Time for the Stars

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Time for the Stars is a science fiction novel by Robert A. Heinlein published by Scribner's in 1956 as one of the Heinlein juveniles. The basic plot line is derived from a 1911 thought experiment in special relativity, commonly called the twin paradox, proposed by French physicist Paul Langevin.

The Long Range Foundation (LRF) is a non-profit organization that funds expensive, long-term projects for the benefit of mankind. It has built a dozen exploratory starships (torchships) to search for habitable planets to colonize. The vessels can continually accelerate but cannot exceed the speed of light, so the voyages last many years. Each starship has a much larger crew than necessary to maintain a more stable, long-term shipboard society, as well as provide replacements for the inevitable deaths.

It is found that some twins and triplets can communicate with each other telepathically. The process seems to be instantaneous and unaffected by distance, making it the only practical means of communication for ships traveling many light years away from Earth. Before announcing the discovery, the foundation first recruits as many of these people as it can. Testing shows that teenagers Tom and Pat Bartlett have this talent and both sign up. Pat, the dominant twin, manipulates things so that he gets selected as the crew member, much to Tom's annoyance. However, Pat does not really want to leave and his subconscious engineers a convenient accident so that Tom has to take his place at the last minute.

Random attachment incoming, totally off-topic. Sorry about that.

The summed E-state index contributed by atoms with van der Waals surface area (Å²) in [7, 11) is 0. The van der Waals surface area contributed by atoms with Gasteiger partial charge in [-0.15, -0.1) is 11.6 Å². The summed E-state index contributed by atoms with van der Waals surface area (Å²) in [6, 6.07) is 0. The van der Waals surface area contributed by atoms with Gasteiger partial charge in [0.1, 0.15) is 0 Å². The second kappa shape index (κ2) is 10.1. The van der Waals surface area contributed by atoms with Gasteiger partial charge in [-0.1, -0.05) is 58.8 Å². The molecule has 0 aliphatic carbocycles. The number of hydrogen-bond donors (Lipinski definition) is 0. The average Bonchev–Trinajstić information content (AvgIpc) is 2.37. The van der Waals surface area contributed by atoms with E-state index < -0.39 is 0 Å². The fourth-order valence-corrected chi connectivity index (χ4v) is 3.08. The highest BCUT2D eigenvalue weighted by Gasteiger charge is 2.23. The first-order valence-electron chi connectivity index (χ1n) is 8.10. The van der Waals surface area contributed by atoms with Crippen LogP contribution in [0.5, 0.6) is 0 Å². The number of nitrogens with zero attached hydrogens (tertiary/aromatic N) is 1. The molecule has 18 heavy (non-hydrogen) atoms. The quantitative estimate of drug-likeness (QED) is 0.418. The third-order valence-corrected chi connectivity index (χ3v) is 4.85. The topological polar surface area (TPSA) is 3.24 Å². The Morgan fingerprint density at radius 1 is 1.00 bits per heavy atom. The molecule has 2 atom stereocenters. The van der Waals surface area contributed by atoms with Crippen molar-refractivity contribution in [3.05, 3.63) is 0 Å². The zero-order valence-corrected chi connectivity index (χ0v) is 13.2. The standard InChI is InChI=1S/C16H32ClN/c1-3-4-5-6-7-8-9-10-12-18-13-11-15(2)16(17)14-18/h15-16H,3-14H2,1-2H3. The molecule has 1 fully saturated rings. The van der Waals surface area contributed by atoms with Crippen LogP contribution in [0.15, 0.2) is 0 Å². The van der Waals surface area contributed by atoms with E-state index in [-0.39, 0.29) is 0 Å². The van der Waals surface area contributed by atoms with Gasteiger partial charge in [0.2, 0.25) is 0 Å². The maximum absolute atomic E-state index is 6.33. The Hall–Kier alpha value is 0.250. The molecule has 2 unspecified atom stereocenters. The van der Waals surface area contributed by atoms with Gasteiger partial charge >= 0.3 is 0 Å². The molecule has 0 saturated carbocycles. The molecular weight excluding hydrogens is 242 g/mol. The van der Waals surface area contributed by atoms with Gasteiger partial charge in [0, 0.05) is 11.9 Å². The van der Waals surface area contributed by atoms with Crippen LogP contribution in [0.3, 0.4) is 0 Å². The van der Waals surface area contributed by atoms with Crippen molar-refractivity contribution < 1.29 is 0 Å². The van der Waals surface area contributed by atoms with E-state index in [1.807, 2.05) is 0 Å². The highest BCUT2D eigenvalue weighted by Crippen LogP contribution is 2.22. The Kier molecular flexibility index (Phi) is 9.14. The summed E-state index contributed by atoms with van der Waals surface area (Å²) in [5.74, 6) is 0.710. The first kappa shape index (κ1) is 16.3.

On board, Tom is pleased to find his uncle Steve, a military man, has arranged to get assigned to the same ship. The trip is fraught with problems as trivial as an annoying roommate and as serious as mutiny. The ship visits several star systems. Due to the nature of relativistic travel, the twin who remained behind ages faster and eventually the affinity between them is weakened to the point that they are no longer able to communicate easily. Some of the spacefaring twins, including the protagonist, are able to connect with the descendants of the Earthbound twins. Tom works with his niece, then his grandniece and finally his great-grandniece.

The last planet scouted proves to be particularly deadly...

Tropes used in Time for the Stars include:
  • The Jailbait Wait and Wife Husbandry: The story uses relativity to accomplish both this and dilute enough genes to avoid incest charges.
  • Lightspeed Leapfrog: At the end of the novel, only developed because they had proof FTL communication worked.
  • Population Control: Mentioned in the backstory. Each family on Earth can have three children. Extra children are taxed and the family doesn't receive government financial help for them. Families can trade for each other's unused child slots or apply for reclassification for more children.
  • Subspace Ansible: Played with, in that the FTL communication is telepathic rather than technological.
  • Telepathic Spacemen and Twin Telepathy: The plot revolves around these tropes.
  • Time Dilation: Played straight, and the ramifications are explored during the story.

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